There was a bit of anticipation in the crowd waiting the set break and stage change. The place was packed for this sold out party; people started making their way closer to the front, staking their spot in front of the stage, trying to get the best view of the band. When that happens, you know that its going to be a good night – after all, there is a reason people are drawn up that close. The only thing about being that close, in a place like the Sweetwater, with the stage at hip-level, you can pretty much see the set list, if the band has one in mind. Try not to look at it, but you can’t help it. Darn-it, now I know the encore!
Opening the nearly 2 ½ hour set with “Ode”, number six on their new CD, it’s a great opportunity for electrifying guitar riffs exchanged back and forth with the smooth and sweet slide – “30 thousand people at the ball park having a whiskey and feeling fine” sure sounds like a sunny day party to me! The sound was more than a bit infectious, the rhythm section was tight and steadily shooting energy into the veins of the audience. You could feel the energy from the band on stage, the excitement of sharing their songs with their crowd of fans really came through in the opener.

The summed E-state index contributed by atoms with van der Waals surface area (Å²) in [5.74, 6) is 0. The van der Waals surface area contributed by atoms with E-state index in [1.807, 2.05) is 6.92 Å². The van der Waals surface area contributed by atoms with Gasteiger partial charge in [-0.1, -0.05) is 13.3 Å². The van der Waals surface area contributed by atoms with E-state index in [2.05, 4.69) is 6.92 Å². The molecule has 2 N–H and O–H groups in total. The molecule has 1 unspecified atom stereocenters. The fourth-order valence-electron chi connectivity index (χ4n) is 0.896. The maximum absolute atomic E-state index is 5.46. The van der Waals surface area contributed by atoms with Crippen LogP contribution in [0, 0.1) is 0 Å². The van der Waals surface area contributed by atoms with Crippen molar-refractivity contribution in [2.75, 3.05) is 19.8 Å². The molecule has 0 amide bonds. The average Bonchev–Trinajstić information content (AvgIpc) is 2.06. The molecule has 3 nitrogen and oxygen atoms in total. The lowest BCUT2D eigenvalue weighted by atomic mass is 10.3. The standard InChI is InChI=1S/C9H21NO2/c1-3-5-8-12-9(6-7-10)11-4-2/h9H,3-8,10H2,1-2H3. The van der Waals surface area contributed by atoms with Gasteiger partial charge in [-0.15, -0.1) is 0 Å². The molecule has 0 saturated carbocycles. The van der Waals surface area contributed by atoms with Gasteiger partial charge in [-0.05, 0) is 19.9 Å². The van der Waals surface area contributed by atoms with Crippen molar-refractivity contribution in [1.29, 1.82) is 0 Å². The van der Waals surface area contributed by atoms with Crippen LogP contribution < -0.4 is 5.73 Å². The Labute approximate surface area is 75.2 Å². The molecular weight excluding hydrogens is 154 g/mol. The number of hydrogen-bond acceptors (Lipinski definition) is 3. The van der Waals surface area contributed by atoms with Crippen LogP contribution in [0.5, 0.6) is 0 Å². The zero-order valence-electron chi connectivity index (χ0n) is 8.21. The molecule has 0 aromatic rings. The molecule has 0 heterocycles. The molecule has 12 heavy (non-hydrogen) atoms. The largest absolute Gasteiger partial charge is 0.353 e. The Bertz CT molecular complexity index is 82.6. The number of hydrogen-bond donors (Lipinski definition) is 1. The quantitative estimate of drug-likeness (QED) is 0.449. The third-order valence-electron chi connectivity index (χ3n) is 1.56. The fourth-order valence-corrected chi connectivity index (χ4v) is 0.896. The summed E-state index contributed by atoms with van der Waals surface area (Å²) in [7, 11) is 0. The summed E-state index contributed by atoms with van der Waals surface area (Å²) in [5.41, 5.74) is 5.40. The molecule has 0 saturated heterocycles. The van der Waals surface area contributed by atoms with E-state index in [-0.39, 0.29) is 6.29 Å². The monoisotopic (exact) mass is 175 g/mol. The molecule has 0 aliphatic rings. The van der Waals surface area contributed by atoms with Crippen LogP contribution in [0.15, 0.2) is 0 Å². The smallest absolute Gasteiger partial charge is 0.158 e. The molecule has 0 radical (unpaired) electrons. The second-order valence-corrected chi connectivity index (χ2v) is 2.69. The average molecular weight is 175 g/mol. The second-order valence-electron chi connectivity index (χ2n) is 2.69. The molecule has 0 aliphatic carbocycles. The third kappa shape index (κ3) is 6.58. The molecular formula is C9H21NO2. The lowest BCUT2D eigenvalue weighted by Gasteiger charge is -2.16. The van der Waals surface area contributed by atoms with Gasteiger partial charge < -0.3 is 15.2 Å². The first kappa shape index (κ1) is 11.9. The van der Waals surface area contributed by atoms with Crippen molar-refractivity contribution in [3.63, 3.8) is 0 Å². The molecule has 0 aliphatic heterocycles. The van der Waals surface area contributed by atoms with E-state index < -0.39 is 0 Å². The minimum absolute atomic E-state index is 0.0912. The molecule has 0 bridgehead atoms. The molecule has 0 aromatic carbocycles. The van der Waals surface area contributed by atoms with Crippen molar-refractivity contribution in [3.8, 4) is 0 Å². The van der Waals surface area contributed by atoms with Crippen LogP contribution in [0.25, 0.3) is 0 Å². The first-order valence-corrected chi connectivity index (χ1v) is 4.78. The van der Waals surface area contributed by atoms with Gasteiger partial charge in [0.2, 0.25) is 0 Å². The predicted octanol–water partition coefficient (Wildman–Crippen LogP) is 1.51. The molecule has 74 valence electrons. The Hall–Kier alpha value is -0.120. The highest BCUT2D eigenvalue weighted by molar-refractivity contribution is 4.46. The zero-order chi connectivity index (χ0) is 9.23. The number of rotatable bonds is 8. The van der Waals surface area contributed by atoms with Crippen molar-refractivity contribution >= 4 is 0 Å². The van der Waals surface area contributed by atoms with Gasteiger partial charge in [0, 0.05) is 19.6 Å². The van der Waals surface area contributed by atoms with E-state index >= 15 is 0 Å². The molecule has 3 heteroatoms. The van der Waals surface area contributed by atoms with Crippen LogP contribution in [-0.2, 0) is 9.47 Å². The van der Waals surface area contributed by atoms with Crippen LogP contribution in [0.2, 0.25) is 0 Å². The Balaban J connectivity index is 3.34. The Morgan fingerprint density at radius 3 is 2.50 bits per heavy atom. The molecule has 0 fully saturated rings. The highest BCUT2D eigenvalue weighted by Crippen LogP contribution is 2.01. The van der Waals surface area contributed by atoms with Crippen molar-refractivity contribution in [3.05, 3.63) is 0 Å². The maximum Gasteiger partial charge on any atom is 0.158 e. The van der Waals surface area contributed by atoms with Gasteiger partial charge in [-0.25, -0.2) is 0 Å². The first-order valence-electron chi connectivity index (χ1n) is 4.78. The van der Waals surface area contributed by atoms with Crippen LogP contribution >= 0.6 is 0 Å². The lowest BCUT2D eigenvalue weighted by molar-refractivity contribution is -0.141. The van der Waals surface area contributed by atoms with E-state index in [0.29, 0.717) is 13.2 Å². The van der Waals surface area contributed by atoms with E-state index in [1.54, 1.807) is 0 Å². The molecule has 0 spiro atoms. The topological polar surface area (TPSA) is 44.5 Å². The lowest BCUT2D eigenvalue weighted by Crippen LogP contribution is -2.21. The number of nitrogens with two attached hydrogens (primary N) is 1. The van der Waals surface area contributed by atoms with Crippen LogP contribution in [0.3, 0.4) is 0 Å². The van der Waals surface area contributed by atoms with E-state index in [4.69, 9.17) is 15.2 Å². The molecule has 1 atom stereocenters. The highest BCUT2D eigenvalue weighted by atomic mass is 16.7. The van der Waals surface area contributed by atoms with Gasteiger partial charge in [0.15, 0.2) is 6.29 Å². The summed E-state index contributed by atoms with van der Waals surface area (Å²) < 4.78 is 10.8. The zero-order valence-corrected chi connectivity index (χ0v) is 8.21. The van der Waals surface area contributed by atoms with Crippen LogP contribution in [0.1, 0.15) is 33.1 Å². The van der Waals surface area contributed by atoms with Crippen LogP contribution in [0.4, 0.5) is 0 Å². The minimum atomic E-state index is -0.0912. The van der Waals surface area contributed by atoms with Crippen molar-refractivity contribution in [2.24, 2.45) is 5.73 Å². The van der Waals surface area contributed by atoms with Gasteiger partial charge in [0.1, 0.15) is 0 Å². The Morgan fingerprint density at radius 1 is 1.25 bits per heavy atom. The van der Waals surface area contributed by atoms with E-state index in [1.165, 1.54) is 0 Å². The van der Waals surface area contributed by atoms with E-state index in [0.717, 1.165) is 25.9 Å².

Slowing it down just a bit with, “Cross My Heart”, the crowd gets a bit of a breather from the opening song’s high energy. Still, they continue with the steady, danceable rhythm that just about any toe can tap to. I like how this one ends, slows down and gets a bit quiet, with just Jeff strumming the acoustic guitar alone before the full band kicks in again. It’s when the music slows down but there is electricity in the air, anticipation of knowing the song is going to kick you into high gear again, at any moment.